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The quality of the relationships that mentors forge with their protégés is assumed to significantly affect the success of mentoring interventions. Building on previous research, this study examined the association between relationship qualities and protégé functioning. Multiple reporters (e.g., mentors, protégés and teachers) were used in a prospective research design spanning eight months in Israel’s largest mentoring program—Perach. The sample consisted of 84 protégés ranging in age from 8 to 13 years (M = 10.75). Qualities in the mentoring relationship such as closeness, dependency and unrealistic expectations for the continuation and deepening of the relationship, beyond the planned period, were positively associated with the children’s social and academic adjustment, and contributed to perceived academic competence, social support and wellbeing. Generalization of positive mentoring experiences to other relationships (such as the mother–child relationship) and the role of unrealistic expectations and dependency as key elements are considered. Implications of the findings for research and mentoring intervention are discussed.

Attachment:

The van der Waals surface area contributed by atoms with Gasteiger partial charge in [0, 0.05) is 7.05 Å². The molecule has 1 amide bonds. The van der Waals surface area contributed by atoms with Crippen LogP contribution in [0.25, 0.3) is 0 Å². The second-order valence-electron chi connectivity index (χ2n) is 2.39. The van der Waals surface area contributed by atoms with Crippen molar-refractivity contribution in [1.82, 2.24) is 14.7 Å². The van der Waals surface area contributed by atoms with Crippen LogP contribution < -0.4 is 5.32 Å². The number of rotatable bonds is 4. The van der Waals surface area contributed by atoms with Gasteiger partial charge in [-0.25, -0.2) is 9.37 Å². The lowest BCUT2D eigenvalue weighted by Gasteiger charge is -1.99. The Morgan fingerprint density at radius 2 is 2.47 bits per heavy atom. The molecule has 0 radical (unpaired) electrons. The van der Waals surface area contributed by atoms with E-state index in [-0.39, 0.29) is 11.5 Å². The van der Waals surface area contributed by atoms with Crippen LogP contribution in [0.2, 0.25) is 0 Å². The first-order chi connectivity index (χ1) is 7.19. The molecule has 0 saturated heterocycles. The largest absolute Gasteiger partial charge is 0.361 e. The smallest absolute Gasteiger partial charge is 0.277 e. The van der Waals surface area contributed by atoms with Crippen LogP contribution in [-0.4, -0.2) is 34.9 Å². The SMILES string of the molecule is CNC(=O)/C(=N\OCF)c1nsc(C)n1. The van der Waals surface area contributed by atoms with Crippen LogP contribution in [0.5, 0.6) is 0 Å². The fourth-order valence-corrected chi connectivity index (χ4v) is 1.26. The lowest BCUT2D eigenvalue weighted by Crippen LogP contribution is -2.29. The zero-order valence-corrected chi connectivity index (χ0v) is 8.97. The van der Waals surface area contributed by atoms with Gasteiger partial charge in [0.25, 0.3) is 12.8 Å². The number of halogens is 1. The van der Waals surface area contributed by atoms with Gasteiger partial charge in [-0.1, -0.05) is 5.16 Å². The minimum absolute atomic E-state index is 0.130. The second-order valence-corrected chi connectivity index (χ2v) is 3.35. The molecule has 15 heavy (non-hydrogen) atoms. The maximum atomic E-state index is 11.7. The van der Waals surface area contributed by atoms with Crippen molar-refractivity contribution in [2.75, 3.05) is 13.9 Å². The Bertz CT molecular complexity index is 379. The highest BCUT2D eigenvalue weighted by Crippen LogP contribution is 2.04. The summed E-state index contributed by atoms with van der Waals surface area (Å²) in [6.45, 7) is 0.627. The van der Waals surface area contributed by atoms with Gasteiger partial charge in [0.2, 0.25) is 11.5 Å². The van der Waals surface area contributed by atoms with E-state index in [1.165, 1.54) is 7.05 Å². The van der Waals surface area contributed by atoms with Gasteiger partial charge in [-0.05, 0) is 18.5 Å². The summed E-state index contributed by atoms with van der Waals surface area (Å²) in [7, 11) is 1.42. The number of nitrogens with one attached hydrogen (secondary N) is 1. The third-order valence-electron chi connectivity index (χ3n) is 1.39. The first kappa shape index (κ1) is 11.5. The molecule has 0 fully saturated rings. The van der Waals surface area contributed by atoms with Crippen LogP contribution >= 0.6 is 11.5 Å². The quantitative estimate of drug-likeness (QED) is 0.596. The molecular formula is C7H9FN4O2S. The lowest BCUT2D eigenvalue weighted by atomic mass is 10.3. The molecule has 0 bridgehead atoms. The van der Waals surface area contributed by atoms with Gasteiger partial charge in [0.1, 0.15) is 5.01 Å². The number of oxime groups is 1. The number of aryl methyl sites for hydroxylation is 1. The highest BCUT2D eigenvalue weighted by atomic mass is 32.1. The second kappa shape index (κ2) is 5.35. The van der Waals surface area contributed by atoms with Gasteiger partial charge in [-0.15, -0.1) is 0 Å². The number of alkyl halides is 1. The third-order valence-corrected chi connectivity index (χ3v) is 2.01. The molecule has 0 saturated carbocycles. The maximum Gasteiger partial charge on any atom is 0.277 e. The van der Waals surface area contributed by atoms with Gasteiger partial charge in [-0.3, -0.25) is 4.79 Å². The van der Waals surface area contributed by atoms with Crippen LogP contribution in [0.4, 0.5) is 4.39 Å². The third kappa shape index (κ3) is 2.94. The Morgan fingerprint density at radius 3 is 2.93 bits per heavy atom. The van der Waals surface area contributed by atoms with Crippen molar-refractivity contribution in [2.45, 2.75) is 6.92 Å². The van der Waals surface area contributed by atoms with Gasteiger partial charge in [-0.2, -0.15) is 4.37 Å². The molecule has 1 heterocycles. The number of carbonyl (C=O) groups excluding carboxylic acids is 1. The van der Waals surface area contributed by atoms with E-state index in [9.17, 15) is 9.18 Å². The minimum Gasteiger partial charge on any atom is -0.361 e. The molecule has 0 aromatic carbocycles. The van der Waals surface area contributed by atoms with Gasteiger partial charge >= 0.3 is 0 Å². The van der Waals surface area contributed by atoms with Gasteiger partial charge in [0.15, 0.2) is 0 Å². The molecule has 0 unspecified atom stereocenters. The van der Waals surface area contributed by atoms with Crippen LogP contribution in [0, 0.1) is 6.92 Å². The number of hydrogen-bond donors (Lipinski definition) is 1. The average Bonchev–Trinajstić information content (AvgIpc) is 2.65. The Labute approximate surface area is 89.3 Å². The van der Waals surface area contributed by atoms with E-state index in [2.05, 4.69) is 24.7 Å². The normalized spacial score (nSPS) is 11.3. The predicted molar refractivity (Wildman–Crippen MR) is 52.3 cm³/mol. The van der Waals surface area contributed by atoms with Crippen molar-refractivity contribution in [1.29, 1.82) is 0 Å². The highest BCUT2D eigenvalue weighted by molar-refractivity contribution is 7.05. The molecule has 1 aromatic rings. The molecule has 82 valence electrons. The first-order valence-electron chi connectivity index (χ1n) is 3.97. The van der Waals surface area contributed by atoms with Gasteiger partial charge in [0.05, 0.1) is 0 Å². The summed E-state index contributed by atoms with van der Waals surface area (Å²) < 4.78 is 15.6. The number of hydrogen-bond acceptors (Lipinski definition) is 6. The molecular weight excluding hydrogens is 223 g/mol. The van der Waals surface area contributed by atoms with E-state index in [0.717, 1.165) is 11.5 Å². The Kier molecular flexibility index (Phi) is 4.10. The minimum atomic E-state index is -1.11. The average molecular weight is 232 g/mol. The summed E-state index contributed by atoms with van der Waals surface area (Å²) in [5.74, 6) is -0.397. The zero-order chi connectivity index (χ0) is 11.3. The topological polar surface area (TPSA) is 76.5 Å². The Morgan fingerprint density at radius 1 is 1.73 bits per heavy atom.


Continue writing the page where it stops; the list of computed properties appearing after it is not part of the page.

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- The Quality of Mentoring Relationships and Mentoring Success
- Springer US